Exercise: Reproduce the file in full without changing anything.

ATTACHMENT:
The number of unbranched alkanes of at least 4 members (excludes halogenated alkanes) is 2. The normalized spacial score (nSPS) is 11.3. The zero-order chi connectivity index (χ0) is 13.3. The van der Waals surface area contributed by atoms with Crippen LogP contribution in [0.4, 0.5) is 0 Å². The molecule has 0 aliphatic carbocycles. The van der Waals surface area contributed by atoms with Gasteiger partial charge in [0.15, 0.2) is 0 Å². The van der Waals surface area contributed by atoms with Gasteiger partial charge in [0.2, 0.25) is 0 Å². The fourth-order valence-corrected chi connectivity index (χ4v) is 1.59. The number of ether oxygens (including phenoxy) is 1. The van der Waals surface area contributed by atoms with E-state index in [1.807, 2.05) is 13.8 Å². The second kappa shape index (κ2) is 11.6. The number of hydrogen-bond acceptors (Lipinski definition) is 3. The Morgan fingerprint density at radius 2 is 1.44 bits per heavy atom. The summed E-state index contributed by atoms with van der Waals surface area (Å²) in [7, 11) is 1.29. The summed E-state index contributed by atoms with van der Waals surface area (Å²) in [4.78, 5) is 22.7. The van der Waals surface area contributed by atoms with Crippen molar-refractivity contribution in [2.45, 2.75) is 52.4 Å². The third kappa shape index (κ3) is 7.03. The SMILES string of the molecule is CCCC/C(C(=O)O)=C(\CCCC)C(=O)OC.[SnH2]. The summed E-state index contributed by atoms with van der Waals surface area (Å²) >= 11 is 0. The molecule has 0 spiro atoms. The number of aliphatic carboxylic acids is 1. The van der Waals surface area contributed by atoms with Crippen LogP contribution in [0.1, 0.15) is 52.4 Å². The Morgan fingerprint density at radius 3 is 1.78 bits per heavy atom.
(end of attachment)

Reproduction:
The number of unbranched alkanes of at least 4 members (excludes halogenated alkanes) is 2. The normalized spacial score (nSPS) is 11.3. The zero-order chi connectivity index (χ0) is 13.3. The van der Waals surface area contributed by atoms with Crippen LogP contribution in [0.4, 0.5) is 0 Å². The molecule has 0 aliphatic carbocycles. The van der Waals surface area contributed by atoms with Gasteiger partial charge in [0.15, 0.2) is 0 Å². The van der Waals surface area contributed by atoms with Gasteiger partial charge in [0.2, 0.25) is 0 Å². The fourth-order valence-corrected chi connectivity index (χ4v) is 1.59. The number of ether oxygens (including phenoxy) is 1. The van der Waals surface area contributed by atoms with E-state index in [1.807, 2.05) is 13.8 Å². The second kappa shape index (κ2) is 11.6. The number of hydrogen-bond acceptors (Lipinski definition) is 3. The Morgan fingerprint density at radius 2 is 1.44 bits per heavy atom. The summed E-state index contributed by atoms with van der Waals surface area (Å²) in [7, 11) is 1.29. The summed E-state index contributed by atoms with van der Waals surface area (Å²) in [4.78, 5) is 22.7. The van der Waals surface area contributed by atoms with Crippen molar-refractivity contribution in [2.45, 2.75) is 52.4 Å². The third kappa shape index (κ3) is 7.03. The SMILES string of the molecule is CCCC/C(C(=O)O)=C(\CCCC)C(=O)OC.[SnH2]. The summed E-state index contributed by atoms with van der Waals surface area (Å²) >= 11 is 0. The molecule has 0 spiro atoms. The number of aliphatic carboxylic acids is 1. The van der Waals surface area contributed by atoms with Crippen LogP contribution in [0.1, 0.15) is 52.4 Å². The Morgan fingerprint density at radius 3 is 1.78 bits per heavy atom.